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<p>My understanding is that you do have to administer the standardized tests every three years, but the results do not need to be presented to anybody. What this means is that you give your child the test, then file it away. Nobody will care how they did on it. You may need to show at some point that they took the test, but you won't have to give the results to anyone. So with that in mind, I would simply have my kids take it, but not put any pressure or importance on how well they do, you know?</p>
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<p>Do you live anywhere near Atlanta? There are many homeschool groups (many religious, but several secular ones as well) in Atlanta and the counties north of it (my parents live in Cumming). There is even one fairly active unschool/relaxed homeschool group.</p>
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<p>Good luck!</p>
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<p>Oh! In that case, check out homeschool groups in North Florida! Quite a few of those, too. I lived in FL before we moved clear across the globe :) and the requirements for homeschooling are much better there--any chance of living in FL? There, you can join an "umbrella school" and the requirement is only quarterly attendance reports. Even if you don't join an umbrella school and go the straight homeschooling route, you can choose either standardized tests or an annual evaluation.</p>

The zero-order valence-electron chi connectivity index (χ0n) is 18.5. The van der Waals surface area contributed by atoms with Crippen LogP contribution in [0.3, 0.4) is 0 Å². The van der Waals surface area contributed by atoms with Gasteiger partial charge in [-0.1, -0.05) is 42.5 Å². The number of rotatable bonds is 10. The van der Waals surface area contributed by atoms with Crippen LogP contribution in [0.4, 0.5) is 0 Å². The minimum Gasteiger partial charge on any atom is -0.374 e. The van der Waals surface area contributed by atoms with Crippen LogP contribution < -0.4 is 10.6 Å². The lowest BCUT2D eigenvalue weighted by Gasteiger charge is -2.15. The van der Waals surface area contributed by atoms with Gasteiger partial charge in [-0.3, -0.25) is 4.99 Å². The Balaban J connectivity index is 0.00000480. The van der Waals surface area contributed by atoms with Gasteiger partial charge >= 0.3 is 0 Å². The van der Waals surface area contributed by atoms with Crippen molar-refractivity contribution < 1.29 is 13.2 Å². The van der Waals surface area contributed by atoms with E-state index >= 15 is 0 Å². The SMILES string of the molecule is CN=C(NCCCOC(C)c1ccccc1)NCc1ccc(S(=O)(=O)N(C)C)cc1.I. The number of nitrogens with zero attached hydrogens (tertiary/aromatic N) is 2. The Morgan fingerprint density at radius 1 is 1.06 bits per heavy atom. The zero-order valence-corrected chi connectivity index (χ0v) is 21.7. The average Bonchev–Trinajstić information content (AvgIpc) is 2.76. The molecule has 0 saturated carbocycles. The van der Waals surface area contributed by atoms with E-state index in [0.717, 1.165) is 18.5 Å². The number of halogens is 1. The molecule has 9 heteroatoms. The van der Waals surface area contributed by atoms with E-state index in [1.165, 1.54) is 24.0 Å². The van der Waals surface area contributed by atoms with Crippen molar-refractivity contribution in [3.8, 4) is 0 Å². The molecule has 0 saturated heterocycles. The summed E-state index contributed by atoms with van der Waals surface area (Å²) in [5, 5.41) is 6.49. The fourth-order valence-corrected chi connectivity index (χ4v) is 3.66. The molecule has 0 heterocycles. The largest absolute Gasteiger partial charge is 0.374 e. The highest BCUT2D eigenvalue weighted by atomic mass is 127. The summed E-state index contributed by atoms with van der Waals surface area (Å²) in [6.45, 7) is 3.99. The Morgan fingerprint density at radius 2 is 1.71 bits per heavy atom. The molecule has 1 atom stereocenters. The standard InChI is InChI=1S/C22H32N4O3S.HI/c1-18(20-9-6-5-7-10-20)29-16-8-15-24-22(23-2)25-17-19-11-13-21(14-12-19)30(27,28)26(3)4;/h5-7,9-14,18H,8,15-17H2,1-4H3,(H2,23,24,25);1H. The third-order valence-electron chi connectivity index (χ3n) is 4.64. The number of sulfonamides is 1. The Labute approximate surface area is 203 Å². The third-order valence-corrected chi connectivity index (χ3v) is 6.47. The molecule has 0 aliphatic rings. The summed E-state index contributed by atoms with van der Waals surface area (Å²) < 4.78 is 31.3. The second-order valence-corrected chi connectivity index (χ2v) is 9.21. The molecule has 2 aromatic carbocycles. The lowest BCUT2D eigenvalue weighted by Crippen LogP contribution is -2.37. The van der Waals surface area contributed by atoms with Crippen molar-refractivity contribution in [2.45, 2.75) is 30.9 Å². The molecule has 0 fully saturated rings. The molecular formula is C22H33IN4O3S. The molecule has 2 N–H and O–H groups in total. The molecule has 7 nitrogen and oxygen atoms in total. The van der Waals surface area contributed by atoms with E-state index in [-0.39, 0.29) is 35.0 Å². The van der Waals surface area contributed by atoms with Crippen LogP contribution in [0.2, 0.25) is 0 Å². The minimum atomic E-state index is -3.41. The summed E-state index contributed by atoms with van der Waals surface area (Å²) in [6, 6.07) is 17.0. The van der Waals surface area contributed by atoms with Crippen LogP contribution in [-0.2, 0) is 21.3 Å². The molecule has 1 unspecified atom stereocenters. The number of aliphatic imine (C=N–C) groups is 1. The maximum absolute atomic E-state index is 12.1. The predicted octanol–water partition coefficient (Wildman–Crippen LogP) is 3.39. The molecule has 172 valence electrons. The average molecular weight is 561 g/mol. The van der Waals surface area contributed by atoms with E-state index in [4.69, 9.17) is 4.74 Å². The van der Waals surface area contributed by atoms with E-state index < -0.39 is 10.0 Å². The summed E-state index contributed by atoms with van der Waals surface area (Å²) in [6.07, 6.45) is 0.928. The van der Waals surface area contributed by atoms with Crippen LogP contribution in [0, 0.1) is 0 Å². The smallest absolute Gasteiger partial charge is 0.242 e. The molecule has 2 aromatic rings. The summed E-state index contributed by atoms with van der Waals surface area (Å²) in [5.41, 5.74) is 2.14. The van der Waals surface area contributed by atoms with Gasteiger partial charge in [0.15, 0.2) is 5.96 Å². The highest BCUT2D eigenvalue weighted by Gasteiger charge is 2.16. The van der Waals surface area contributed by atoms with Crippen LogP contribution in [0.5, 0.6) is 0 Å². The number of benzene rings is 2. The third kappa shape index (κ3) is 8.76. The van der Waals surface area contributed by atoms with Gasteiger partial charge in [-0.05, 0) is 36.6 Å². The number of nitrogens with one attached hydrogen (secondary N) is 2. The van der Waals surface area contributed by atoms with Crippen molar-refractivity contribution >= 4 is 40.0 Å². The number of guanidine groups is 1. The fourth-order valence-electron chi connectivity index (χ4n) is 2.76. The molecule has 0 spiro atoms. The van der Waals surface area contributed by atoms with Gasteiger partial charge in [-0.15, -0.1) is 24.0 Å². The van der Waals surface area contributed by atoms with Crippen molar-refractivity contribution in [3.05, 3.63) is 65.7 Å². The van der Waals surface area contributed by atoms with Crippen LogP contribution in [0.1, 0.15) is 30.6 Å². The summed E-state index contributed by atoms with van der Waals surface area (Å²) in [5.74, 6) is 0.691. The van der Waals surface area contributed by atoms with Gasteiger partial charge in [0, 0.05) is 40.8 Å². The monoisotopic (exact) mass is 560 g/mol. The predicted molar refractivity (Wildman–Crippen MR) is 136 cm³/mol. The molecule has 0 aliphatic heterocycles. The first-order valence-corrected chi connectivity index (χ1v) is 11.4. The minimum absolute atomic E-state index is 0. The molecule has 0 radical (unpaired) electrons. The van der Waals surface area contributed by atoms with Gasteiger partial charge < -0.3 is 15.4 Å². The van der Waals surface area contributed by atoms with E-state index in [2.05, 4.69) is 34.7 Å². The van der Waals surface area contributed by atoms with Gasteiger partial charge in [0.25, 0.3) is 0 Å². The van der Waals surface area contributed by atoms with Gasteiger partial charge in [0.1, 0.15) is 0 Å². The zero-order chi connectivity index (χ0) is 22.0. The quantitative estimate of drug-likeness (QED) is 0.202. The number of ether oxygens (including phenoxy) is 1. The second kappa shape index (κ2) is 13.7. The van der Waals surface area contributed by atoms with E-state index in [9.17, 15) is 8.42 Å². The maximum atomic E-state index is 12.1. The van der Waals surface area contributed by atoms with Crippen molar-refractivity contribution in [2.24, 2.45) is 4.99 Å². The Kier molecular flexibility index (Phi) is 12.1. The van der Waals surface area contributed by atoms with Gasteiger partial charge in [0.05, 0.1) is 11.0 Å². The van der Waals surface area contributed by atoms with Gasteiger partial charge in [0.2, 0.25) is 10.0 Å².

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<p>The best thing to do, even if you can't make it to homeschool activities, is to talk to some homeschool group near you--they'll be able to give you specifics about how to handle the requirements...</p>
 

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<p>I'm homeschooling K in Valdosta.  I'll PM you.</p>
 

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Discussion Starter #7
<p>Oh yay!  Thanks!</p>
 

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<p>Man, I had a whole shpeal typed up and it disappeared!</p>
<p>Oh well, here's take two.</p>
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<p>Homeschoolers in GA. If your child is 6 or older you must file an intent to homeschool with your local school.  Standardized testing begins at the end of grade 3.  Then once every 3 years.  They don't care about the results.  There are a few small rules (hs at least 180 days a year, etc.) but there are a lot of homeschoolers in GA, the rules are not that hard to comply by.  For anyone else, check yahoo groups, there are lots of homeschooling groups around even in rural areas.</p>